Concerns Raised Over St Andrews Accommodation
10th Dec 2018
Universities have been urged to do more to crack down on students buying essays online and submitting them as their own.
An investigation into the practice by the Quality Assurance Agency found hundreds of companies were producing work for students to pass off as their own.
Now, the university standards watchdog has issued new government-backed guidance in order to address the issue, which can lead to students paying hundreds of pounds for made to order essays.
The Quality Assurance Agency (QAA) has put forward a series of recommendations. These include providing more support for struggling students, introducing a range of assessment methods to limit cheating opportunities, blocking essay-mill websites, and adopting smarter software that can tell if there is a difference in style and level of ability between a student's essays.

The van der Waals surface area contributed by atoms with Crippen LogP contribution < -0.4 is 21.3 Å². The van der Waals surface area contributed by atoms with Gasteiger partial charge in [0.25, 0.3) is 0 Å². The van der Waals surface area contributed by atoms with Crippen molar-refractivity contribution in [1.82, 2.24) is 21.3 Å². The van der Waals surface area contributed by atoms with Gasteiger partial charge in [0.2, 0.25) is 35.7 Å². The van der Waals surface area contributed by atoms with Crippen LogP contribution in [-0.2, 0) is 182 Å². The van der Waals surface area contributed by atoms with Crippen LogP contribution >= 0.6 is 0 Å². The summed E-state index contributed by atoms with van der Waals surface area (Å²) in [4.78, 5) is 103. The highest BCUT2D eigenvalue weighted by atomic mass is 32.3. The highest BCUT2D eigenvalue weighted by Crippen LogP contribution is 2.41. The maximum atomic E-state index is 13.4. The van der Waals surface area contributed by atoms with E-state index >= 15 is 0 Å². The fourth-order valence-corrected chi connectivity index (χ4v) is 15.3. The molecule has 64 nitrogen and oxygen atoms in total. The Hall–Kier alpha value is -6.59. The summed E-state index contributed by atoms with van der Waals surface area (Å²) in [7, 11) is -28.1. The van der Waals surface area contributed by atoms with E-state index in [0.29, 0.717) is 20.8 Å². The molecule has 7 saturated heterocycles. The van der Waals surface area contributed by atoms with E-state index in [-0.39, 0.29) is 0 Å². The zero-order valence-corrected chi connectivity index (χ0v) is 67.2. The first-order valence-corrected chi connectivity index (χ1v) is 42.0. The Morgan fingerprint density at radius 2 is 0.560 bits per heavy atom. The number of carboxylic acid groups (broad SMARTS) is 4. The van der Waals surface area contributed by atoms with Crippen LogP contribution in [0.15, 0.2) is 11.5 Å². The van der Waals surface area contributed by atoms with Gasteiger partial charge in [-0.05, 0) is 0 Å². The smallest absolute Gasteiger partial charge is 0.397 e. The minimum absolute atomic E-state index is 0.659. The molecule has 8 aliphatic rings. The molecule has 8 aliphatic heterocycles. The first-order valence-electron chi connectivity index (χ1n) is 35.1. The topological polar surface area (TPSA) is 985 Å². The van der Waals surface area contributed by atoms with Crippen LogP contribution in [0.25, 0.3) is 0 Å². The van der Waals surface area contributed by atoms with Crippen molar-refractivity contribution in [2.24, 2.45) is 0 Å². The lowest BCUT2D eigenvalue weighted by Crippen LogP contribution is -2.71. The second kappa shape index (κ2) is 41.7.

The proposals have been announced after universities minister Jo Johnson called for advice, to help address the issue.
Commenting on the recommendations, Mr Johnson, said: "This form of cheating is unacceptable and pernicious. It not only undermines standards in our world-class universities, but devalues the hard-earned qualifications of those who don't cheat."
Meanwhile, chief executive of the QAA, Douglas Blackstock, said: "Paying someone else to write essays is wrong and could damage their career. Education providers should take appropriate action to tackle and prevent this kind of abuse."
In Britain, individual institutions can develop their own policies regarding plagiarism. However, the QAA now wants a consistent approach to help tackle the problem and has called on universities and colleges to maintain records on cheating to better understand the scale of the problem.
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